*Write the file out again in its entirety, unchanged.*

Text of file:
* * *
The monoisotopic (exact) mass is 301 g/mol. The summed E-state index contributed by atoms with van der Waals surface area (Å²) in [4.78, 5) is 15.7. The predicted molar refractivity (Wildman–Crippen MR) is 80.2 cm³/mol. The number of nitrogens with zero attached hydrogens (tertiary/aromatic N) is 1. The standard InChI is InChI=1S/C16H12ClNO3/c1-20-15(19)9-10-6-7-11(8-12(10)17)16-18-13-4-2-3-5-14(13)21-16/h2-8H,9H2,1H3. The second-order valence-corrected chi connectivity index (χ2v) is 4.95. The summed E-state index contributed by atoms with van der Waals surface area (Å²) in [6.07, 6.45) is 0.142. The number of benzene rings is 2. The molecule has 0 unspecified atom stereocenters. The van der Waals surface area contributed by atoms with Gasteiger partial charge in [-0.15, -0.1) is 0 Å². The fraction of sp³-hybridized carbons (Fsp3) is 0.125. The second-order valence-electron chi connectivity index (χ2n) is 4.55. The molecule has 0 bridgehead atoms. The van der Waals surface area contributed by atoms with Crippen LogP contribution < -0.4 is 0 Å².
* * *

The monoisotopic (exact) mass is 301 g/mol. The summed E-state index contributed by atoms with van der Waals surface area (Å²) in [4.78, 5) is 15.7. The predicted molar refractivity (Wildman–Crippen MR) is 80.2 cm³/mol. The number of nitrogens with zero attached hydrogens (tertiary/aromatic N) is 1. The standard InChI is InChI=1S/C16H12ClNO3/c1-20-15(19)9-10-6-7-11(8-12(10)17)16-18-13-4-2-3-5-14(13)21-16/h2-8H,9H2,1H3. The second-order valence-corrected chi connectivity index (χ2v) is 4.95. The summed E-state index contributed by atoms with van der Waals surface area (Å²) in [6.07, 6.45) is 0.142. The number of benzene rings is 2. The molecule has 0 unspecified atom stereocenters. The van der Waals surface area contributed by atoms with Gasteiger partial charge in [-0.15, -0.1) is 0 Å². The fraction of sp³-hybridized carbons (Fsp3) is 0.125. The second-order valence-electron chi connectivity index (χ2n) is 4.55. The molecule has 0 bridgehead atoms. The van der Waals surface area contributed by atoms with Crippen LogP contribution < -0.4 is 0 Å².